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July 8, 2009

Ask.com, Semantic Search & the SEO Industry – SEM Synergy Extras

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What do you look for in a friend? Humor? Compassion? Trust? In some ways Ask.com resembles an old friend. There was good ol’ Jeeves, that funny and warm mascot. Ask’s commitment to providing the best answer the first time embodies the engine’s compassion for users. And Ask’s long tradition of innovative search technology speaks to the engine’s commitment to trust. Of course, a lot of these qualities can be seen in other search engines as well. But one place where Ask sets itself apart today is in its depth. While good friends are there for a carefree jaunt, great friends are the ones that get deep with you.

Today on SEM Synergy, Tomasz Imielinski, Ask’s executive vice president of Global Search and Answers, talked to me about what the engine’s been doing with semantic search technology. I think many people in the SEO industry know that search is still evolving, still improving, but where it’s going and to what benefit is less well known. That’s why it was awesome to have Tomasz on the show to tell us about Ask’s progress in crawling the deep Web — that vast pool of once invisible content that’s barely touched by any of the big three engines. Not all the Web’s made of HTML, and Ask’s ability to extract data from XML feeds and databases lets the engine get deep with searchers. If you’re interested in learning about Ask’s semantic search technology, I highly recommend a quick listen to our interview.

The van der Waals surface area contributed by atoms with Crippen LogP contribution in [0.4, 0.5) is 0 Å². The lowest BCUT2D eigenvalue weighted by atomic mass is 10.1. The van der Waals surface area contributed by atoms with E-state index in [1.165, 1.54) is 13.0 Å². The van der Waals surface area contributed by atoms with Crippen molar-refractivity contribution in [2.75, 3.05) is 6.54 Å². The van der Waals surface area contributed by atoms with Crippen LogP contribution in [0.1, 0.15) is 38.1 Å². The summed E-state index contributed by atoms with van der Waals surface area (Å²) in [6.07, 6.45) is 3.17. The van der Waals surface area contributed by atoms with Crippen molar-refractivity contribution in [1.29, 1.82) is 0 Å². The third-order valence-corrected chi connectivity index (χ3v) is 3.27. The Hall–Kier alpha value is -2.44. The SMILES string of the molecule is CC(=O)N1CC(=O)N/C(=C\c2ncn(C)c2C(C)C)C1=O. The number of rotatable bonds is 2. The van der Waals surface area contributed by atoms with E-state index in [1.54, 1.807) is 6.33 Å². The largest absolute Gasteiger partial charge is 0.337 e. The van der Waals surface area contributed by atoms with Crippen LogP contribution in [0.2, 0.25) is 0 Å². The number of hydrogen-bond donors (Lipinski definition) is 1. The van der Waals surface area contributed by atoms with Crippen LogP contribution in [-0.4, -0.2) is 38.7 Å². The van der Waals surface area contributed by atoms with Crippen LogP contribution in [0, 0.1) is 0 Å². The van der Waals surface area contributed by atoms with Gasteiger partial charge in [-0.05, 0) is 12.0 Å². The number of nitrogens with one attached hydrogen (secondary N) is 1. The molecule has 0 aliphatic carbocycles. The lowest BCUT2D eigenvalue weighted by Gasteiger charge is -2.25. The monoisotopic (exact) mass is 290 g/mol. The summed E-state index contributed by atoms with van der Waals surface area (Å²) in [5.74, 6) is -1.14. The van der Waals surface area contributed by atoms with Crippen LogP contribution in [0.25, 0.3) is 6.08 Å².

I also spoke to Ask president Scott Garell this week about Ask’s next steps. In the process, I learned a thing or two. Like, did you know the Ask Network is the sixth largest online property according to recent data from comScore? Or that Ask’s search market share remains steady year over year, while Yahoo, Microsoft (pre-Bing) and AOL are feeling a bit of a pinch?

table of largest online properties April 2009 table of search engine market share May 2009
The data above is from comScore reports. Click on the images to view the full reports.

I asked Scott, if Ask is actually a big fish in the online pond, does he find it funny that the search community looks at Ask as an underdog?

“While we have a massive network as sixth largest, we still like to internally talk about that because I think culturally it makes you hungry and aggressive and makes you want to take risks and innovate and push the envelope. […] I’ve been in Fortune 200 companies, Clorox, quite a few years back. But it was the opposite. It was so big that nobody wanted to take risks and innovate. And so I’m able to use that internally as a catalyst and rally call.”

It’s this attitude that seems to be helping Ask make inroads with search market share, but a looming question remains. What about Ask’s relationship with SEOs?

In the years since the search engine optimization community has been around, SEOs have offered ranking reports as a way to demonstrate, in part, the effect search engine optimization can have on an online business. But as Bruce pointed out during the opening segment of the show, Ask.com doesn’t provide a ranking API, leaving SEOs without an automated ranking monitor for keywords in Ask. If an SEO were to tell their client that Ask.com was a search engine to pay attention to, the client’s logical response would be, “So where do I rank in Ask?” Until there’s a simple, automated way to give that client an answer, it’s easier for the SEO not to mention Ask at all.

There’s no doubt that Ask has all the qualities of a great search engine. Results are relevant and trustworthy and the technology is ahead of the curve. Ask’s passion for search is intoxicating, but will Ask bring some of that passion to the SEO community? My friends and I will wait and see.